Good things happen when we’re not looking…. I found this out when trying to re-invent rock music in the ’80s & ’90s to encourage reading.
In San Diego, the first part of the problem was gaining approval from a recognized authority on both rock music and young adult novels: Michael Moorcock. But the main challenge was more about convincing my bandmates that my literary vision was true than gaining Mr. Moorcock’s approval for future collaboration and to use the band-name Stormbringer–which he unexpectedly granted in 1988. To convince and better lead my San Diego bandmates, I:
(1) underwent elective eye-surgery, which improved my vision from legal blindness to functional blindness (loss of sight around age 13 really made me appreciate reading!)
(2) learned how to copyright my 16 songs with the Library of Congress
(3) produced and mixed our demo-tape.
I achieved all this by age 18, with only two college-credits in classical guitar. But the approval I sought from my bandmates and audience–by approval, I mean heightened interest in both reading and promoting it as important–still didn’t coalesce. So I decided that band didn’t deserve to use the name Stormbringer (which some guys in Europe were starting to use too), and I disbanded it.
In Sacramento, I produced an even stronger portfolio which involved much legal and visual design work. This was 1992, when I choreographed a pro-photo-shoot at the Sacramento Bee. My band at that time was called Bards of Fantasia, a heavy rock duo. This was years before The White Stripes convinced the masses rock duos were viable, so we got buried in criticism. A second good thing I didn’t expect was when a “black-music” radio station played one of our “white-rock” ballads to calm down the near-riotous crowds who expected Rodney King’s purported assailants might be acquitted. I didn’t expect the literary-spiritual dimension of my song, “Lord of Mastermirror,” to have such a calming, public influence, cerebral-music usually being private. (And I was only 23!)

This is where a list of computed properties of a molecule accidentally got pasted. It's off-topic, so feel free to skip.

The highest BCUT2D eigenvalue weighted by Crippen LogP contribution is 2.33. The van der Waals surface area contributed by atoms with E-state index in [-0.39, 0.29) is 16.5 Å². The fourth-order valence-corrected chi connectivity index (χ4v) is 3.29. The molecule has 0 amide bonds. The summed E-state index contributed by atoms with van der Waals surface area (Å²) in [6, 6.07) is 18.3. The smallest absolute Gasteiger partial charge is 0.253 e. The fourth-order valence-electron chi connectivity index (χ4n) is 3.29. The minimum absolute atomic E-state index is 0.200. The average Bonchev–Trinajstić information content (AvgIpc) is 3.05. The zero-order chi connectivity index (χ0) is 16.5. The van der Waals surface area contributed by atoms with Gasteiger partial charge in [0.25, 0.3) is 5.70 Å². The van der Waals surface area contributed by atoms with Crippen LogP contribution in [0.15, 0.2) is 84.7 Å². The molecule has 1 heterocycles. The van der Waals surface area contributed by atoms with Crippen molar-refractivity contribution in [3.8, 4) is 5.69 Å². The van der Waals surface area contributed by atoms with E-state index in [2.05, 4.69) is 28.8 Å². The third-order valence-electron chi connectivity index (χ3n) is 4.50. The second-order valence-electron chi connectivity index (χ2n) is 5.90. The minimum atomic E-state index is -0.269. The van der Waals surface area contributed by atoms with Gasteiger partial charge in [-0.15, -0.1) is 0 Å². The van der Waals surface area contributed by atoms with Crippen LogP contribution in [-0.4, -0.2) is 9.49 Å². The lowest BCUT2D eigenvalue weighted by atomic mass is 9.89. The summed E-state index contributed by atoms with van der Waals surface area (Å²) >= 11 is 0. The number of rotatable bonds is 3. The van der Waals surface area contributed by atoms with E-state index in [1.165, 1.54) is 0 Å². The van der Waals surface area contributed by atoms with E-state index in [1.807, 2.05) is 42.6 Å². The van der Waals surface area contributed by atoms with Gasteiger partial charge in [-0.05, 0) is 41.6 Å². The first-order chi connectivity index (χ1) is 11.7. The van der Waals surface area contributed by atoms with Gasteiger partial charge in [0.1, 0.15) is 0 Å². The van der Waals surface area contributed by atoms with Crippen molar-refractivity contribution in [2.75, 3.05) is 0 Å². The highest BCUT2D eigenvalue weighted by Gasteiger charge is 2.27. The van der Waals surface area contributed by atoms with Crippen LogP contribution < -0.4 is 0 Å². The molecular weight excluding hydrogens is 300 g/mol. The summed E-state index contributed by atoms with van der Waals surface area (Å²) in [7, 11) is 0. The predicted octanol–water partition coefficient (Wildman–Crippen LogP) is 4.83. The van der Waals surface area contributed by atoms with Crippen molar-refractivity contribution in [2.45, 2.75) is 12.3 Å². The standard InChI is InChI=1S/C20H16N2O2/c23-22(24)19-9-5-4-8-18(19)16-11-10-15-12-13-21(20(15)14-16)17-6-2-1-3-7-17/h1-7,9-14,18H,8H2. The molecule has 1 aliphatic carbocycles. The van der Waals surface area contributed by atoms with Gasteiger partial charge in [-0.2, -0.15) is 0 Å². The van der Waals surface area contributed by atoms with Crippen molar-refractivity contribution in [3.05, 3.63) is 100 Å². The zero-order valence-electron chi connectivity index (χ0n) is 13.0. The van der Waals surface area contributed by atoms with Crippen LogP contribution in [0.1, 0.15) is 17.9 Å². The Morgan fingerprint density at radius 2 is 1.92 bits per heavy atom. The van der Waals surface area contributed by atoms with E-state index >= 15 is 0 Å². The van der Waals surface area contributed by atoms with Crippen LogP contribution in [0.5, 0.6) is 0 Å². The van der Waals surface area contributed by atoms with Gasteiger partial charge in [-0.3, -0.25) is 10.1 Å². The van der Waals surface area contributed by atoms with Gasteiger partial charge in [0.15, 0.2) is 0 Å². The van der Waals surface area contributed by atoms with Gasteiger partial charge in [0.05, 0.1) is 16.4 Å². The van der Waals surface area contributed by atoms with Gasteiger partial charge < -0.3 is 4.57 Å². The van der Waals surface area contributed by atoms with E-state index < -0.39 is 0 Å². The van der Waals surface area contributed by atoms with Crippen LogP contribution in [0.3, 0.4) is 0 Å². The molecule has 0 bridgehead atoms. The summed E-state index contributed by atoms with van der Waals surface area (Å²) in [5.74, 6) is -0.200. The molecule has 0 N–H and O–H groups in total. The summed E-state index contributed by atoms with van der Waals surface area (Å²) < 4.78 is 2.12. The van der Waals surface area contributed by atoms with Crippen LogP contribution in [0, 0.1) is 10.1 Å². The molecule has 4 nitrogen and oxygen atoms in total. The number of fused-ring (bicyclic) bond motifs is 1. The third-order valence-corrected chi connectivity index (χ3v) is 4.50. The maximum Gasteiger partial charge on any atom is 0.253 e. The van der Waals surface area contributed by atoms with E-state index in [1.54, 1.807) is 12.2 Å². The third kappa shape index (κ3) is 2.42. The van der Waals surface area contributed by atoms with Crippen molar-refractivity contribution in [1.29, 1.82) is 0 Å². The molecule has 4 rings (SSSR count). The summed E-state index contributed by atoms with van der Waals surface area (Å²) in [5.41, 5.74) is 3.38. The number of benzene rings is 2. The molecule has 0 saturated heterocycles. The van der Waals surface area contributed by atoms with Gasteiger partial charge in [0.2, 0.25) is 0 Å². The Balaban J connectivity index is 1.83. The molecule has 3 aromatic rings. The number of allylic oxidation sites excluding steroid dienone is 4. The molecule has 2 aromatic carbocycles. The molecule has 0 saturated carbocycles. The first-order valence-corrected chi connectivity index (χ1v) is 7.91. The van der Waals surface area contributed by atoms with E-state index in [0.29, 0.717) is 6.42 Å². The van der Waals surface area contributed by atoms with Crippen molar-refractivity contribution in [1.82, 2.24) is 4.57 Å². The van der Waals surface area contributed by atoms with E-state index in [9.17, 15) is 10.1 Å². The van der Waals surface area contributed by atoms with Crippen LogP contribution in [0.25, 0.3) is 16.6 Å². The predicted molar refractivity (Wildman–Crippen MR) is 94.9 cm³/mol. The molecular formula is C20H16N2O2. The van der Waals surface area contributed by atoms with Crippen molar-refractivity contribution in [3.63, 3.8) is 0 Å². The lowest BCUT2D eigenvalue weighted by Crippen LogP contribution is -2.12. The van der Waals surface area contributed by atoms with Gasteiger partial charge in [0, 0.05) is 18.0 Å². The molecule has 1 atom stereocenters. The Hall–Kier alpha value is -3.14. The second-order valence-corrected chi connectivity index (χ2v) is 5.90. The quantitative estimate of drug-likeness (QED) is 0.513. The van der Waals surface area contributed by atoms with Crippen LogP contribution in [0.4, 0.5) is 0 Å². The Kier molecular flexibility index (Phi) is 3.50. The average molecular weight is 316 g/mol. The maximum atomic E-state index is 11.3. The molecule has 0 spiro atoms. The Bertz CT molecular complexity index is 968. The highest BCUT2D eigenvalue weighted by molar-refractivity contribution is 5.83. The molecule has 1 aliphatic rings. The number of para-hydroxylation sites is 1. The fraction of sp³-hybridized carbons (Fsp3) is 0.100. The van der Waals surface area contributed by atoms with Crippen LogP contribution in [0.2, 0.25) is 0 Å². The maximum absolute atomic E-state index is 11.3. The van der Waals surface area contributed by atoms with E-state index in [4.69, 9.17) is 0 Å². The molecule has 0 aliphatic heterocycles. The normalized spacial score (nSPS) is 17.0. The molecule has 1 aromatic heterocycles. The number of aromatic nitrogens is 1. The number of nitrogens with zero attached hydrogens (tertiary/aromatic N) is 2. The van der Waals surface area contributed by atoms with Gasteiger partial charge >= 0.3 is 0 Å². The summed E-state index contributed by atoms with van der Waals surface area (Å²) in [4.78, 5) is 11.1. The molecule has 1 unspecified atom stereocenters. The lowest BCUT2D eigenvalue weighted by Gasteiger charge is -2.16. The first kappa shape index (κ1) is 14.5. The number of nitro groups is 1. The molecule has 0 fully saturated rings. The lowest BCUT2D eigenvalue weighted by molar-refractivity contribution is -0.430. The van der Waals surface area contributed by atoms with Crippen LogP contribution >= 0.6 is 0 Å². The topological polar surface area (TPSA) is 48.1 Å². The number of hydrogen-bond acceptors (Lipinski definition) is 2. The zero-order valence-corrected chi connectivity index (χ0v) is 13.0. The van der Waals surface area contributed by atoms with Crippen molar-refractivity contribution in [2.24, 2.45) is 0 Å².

Oddly, a later concert to fund the re-opening of the downtown library was a financial letdown, being the final nail in our band’s bankrupt coffin. And from 1995 through 1997 I was a full-time college student, working both a 20-hour phone job and another 20-hours-per-week designing an audio-production-system for a disabled neighbor. One would think something good would have come of those two grueling years, but my third epiphany didn’t occur until I got the hell out of California!
In Pennsylvania I got another two years of general ed. that actually transferred to a 4-year University (vs. the runaround I got from SDSU). I made the Dean’s List five times in a row, and graduated Cum Laude from LVC with a BA in English.
Relocating to Utah to pursue a MA in multimedia/instructional design, and make an animated submission at Sundance, I received an unexpected acceptance from the owner of DreamToneFx, for whom I co-designed two fx boxes: the Samurai Amp Sim and the Mic Master Eq. I hoped the small design royalties from those would cover my tuition and board at a graduate school before turning 40. (I turned 38 in April 2007.)
That not coming to be, I released a 1-person production of the Bards of Fantasia story, 39 animated minutes, all music and voices by me, complete with a teacher’s manual and seven teaching “maps.” High schools would not pay attention to an unknown though. So I also launched HGR Records. HGR (Heavy Guitar Rock) RECORDS has offered free promotion to heavy, unsigned bands since 2009. Based in Utah, focus has mostly been west of the Rockies. Promotions have included free mastering of tracks, with 1,000’s of free cd’s given locally, as well as a monthly “Utah Band of the Month” radio-podcast feature hosted by me, aka DJ Scott. I play guitar and bass on most of the tracks on a 2016 HGRR compilation CD, which I bundled as a crowdfund perk to storyboard the Bards of Fantasia script and novel.
No-go on Indiegogo though. I tried to raise a mere $1,000 to fund my storyboard artists, but I ended-up having to pay them — and color most of the panels too – myself, and that took a whole year. The script storyboards I double-purposed as my novel pics though, so the wait was worth the quality, imho. The rough-draft of the film with all voice-actors (for producers’ eyes only) was finished spring 2017, as well as the 1st ed. Paperback and Kindle books which were published on Amazon.
Current marketing efforts for the “Bards of Fantasia” novel include submitting queries to an average of 6 blog-reviewers per week (75 so far), as I refine both my blurb & pitch for book publishers & film producers. I’m also looking for a small art team to illustrate the 2nd Bards book.
Possible future articles:
“Syntax & Geography in Robert E. Howard”
“Psychology in Modern Drama”
“Pure Mathematics in Michael Moorcock”
“Making Multimedia Novellas”